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50 State Banking Associations Demand Senate Vote On Marijuana Banking Legislation

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Banking associations from 49 states and Puerto Rico sent a letter to the chairman and ranking member of the Senate Banking Committee on Friday, imploring them to advance a bill protecting financial institutions that service state-legal marijuana businesses.

In the letter to Sens. Mike Crapo (R-ID) and Sherrod Brown (D-OH), the groups stressed that they are not taking a stance on the broader question of cannabis legalization but support House-passed legislation preventing federal regulators from penalizing banks solely because they work with marijuana companies.

They urged a markup of the Secure and Fair Enforcement (SAFE) Banking Act, was was approved along largely bipartisan lines in the House last year.

While more states have moved to legalize cannabis in one form or another, “current federal law continues to prevent banks from safely banking these businesses without fear of federal sanctions,” the associations wrote.

“As a result, this segment of our local economies is forced to operate on an all-cash basis, which creates serious public safety, revenue administration, and legal compliance concerns in the communities we serve. The impact on our local economies could also prove significant, as revenue paid to unrelated industries that provide products and services to state-authorized cannabis businesses such as law firms, accountants and contractors is technically money derived from illegal activities, and thus could be considered money laundering.”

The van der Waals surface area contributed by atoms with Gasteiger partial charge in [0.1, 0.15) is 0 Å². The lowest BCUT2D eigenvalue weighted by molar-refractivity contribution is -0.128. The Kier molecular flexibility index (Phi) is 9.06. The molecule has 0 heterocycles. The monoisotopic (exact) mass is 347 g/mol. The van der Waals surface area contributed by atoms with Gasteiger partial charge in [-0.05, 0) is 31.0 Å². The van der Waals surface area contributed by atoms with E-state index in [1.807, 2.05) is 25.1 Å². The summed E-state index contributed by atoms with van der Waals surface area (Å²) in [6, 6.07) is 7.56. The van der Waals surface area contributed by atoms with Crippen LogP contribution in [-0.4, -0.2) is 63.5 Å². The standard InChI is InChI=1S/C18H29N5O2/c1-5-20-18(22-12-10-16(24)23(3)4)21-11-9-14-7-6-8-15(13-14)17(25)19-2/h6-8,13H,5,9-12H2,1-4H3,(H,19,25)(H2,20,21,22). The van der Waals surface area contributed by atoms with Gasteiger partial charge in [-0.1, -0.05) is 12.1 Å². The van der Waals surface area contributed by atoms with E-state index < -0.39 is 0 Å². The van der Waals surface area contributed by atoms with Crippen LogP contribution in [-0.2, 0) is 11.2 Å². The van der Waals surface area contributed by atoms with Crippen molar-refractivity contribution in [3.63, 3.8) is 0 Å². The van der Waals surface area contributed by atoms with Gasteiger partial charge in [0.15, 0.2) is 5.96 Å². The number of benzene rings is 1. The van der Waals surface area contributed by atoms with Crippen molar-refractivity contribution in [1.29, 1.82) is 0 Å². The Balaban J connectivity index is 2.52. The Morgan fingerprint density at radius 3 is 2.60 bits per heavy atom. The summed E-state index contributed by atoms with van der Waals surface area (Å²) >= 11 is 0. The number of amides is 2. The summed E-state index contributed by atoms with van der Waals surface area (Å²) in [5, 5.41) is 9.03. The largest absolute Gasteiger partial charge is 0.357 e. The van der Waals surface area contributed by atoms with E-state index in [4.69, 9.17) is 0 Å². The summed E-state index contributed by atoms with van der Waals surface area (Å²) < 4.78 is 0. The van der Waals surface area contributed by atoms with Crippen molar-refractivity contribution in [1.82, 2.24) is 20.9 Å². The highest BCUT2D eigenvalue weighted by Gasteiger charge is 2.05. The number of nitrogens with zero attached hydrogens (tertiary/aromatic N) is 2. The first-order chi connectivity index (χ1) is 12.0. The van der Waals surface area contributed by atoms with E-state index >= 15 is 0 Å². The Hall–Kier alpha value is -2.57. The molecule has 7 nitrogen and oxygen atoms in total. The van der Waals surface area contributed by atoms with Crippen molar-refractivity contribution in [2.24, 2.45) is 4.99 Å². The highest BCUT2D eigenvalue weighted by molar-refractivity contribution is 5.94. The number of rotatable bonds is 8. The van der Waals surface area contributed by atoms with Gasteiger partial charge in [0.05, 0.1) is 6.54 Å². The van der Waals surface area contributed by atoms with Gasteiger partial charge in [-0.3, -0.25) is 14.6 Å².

The groups, which include banking associations representing every state except Kentucky, added that the ongoing confusion over existing policy conflicts “raises significant questions” about whether financial institutions can serve ancillary businesses that don’t directly deal with marijuana but may market products and services used by the industry.

“Without a change to federal law, that entire portion of economic activity in legal cannabis states may be marginalized from the banking system,” they wrote. The SAFE Banking Act “respects state sovereignty and does not facilitate cannabis sales in states that have chosen not to legalize the drug.”

“Although there are admittedly broader public policy questions at play, we ask that you evaluate and address this pressing banking problem, which is within your power to resolve,” the letter concludes. “Doing so will reap immediate public safety, tax and regulatory benefits while Congress continues to grapple with broader decisions about national drug policy.”

While the associations are right that the legislation is a straightforward policy matter that doesn’t impact the legal status of cannabis under federal law, some lawmakers opposed to reform see it as a first step down that path and are therefore opposed to it.

To that end, Crapo recommended a series of restrictive changes to the bill, including limiting banking access to marijuana businesses that sell products with a maximum of two percent THC. Advocates and industry stakeholders have protested those proposed revisions.

But compromises may be happening behind closed doors, with Sen. Cory Gardner (R-CO) saying last month that lawmakers are “close” to reaching a deal on the legislation and that they are “working through some of the objectives Sen. Crapo has in terms of safety, research and guidance.”

Regardless of what the final product ends up looking like, it’s become clear that the banking issue will have to be dealt with legislatively. The head of the Treasury Department said on Wednesday that it’s a matter beyond his jurisdiction that cannot be handled through administrative action.

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Kyle Jaeger is Marijuana Moment's Sacramento-based senior editor. His work has also appeared in High Times, VICE and attn.

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